The debate over Jundallah was resolved only after Bush left office when Obama drastically scaled back joint U.S.-Israel intelligence programs targeting Iran, according to multiple serving and retired officers. This action was followed in November 2010 by the State Department's addition of Jundallah to its list of foreign terrorist organizations -- a decision that one former CIA officer called "an absolute no-brainer."
"This was stupid and dangerous," one intelligence official said. "Israel is supposed to be working with us, not against us. If they want to shed blood, it would help a lot if it was their blood and not ours. You know, they're supposed to be a strategic asset. Well, guess what? There are a lot of people now, important people, who just don't think that's true."
3) President Clinton launched U.S. sanctions against Iran's oil industry in 1995; at that time, Iran had not a single centrifuge turning, writes former National Security Council staffer Gary Sick for CNN. After a decade and a half of sanctions, Iran has more than 8,000 centrifuges spinning and a substantial stock of low-enriched uranium. This is the very definition of a failed policy, Sick writes. Preventing Iran from selling its oil is the equivalent of an act of war, Sick writes. It's no surprise that Iran would make threats in response.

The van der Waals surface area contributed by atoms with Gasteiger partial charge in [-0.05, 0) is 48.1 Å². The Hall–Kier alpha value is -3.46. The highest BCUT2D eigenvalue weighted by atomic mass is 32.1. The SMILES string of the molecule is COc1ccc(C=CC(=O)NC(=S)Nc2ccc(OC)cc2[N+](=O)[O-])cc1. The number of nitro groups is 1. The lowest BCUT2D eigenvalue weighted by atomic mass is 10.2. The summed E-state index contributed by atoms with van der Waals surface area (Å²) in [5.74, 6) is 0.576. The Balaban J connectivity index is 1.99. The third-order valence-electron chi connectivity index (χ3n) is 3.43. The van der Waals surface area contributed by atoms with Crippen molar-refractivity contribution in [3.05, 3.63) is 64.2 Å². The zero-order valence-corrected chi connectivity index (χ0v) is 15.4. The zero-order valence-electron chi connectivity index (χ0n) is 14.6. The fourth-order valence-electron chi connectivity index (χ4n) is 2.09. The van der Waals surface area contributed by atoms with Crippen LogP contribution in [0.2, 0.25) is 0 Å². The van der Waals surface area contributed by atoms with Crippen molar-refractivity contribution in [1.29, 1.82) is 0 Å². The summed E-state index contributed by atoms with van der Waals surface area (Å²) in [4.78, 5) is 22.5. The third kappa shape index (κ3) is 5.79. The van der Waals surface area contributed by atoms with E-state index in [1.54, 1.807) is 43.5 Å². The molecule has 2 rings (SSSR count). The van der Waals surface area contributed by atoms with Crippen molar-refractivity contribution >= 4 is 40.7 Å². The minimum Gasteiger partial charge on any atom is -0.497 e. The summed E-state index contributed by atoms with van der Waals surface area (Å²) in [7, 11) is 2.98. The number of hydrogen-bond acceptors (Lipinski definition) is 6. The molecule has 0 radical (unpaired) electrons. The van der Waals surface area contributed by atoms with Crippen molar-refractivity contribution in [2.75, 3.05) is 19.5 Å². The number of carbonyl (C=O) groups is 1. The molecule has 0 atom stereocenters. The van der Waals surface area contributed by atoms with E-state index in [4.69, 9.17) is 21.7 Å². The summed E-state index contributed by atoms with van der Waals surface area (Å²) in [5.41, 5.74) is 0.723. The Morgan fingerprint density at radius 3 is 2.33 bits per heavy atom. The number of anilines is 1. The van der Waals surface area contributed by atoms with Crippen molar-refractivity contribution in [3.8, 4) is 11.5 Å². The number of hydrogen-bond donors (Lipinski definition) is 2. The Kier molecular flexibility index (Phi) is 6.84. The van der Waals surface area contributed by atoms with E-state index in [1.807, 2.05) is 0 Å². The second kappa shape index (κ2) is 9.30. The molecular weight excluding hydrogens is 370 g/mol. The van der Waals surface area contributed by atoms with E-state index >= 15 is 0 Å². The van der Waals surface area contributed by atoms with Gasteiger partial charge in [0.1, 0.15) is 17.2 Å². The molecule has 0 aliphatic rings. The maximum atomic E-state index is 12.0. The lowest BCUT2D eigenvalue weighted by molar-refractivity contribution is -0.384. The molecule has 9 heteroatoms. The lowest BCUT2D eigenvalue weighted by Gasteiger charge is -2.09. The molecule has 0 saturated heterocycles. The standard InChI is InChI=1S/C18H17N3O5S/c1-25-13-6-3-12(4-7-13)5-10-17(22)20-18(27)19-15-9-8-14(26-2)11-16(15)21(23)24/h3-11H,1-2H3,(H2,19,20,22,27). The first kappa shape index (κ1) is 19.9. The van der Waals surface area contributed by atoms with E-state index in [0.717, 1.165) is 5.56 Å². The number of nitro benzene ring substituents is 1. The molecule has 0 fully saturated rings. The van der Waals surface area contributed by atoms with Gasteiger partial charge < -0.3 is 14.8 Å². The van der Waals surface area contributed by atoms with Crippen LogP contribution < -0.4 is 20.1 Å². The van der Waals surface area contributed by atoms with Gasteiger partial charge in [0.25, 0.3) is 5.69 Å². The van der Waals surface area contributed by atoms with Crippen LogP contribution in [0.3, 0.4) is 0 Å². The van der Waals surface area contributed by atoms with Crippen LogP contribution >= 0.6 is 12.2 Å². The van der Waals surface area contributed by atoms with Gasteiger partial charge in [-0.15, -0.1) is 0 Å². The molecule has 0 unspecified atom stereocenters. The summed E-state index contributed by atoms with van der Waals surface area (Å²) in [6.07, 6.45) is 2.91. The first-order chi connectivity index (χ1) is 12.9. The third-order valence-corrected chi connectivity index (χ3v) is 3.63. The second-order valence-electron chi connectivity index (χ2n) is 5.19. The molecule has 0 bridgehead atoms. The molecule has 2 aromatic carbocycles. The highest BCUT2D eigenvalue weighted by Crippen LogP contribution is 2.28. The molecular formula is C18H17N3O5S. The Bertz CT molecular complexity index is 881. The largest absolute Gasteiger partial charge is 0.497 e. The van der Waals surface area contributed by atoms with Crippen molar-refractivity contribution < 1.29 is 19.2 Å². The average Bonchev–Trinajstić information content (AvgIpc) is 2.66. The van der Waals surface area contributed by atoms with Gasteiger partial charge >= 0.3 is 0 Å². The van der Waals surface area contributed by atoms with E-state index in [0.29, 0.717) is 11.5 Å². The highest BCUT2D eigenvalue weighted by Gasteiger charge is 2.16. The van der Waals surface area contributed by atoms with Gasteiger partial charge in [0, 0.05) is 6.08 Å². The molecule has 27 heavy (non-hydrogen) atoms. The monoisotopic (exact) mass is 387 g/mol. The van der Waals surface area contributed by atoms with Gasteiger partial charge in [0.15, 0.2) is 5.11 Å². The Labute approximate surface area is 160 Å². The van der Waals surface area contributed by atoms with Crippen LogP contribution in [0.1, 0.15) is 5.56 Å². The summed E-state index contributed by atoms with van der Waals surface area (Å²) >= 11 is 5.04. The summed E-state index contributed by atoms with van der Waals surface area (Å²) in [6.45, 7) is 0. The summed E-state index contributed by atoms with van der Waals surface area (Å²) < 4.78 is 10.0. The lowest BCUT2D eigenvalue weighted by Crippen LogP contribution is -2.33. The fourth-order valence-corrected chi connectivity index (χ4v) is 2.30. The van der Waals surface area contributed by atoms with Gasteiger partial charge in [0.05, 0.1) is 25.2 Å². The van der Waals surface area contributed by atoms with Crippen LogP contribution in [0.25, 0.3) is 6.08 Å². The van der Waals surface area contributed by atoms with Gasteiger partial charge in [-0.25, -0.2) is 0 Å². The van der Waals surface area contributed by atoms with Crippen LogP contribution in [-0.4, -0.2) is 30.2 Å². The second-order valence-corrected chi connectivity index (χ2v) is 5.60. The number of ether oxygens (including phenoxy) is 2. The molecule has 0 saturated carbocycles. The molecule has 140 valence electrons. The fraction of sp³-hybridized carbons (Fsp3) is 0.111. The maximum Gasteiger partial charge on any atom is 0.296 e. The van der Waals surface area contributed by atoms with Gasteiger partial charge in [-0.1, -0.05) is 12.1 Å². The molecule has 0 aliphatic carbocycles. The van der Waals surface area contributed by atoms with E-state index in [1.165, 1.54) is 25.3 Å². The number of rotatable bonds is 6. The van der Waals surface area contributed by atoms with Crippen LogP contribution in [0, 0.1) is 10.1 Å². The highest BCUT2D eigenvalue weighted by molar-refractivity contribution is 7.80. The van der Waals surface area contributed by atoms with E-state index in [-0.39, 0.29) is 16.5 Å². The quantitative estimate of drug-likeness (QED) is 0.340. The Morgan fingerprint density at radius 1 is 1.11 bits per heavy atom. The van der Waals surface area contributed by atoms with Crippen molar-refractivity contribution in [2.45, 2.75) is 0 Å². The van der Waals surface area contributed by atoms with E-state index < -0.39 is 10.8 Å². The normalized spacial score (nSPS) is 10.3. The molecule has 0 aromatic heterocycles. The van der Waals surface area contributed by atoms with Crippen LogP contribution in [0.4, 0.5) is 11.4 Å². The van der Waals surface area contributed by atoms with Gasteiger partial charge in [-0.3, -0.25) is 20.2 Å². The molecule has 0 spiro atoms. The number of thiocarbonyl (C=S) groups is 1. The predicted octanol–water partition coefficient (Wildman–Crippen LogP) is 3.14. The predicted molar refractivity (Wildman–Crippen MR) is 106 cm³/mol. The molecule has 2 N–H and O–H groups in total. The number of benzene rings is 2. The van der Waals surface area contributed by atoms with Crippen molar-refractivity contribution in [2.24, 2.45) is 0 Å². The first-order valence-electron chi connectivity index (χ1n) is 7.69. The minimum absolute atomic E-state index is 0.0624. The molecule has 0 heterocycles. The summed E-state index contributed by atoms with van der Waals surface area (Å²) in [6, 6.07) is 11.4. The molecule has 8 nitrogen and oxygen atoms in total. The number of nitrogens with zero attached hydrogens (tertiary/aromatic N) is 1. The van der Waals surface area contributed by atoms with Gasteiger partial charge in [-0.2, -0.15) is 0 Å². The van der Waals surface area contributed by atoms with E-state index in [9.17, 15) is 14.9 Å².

A good place to begin negotiations would be the original U.S. offer to swap 20%-enriched fuel plates, to be used in Iran's research reactor, for Iranian enriched uranium, Sick says. Both sides have accepted some version of it.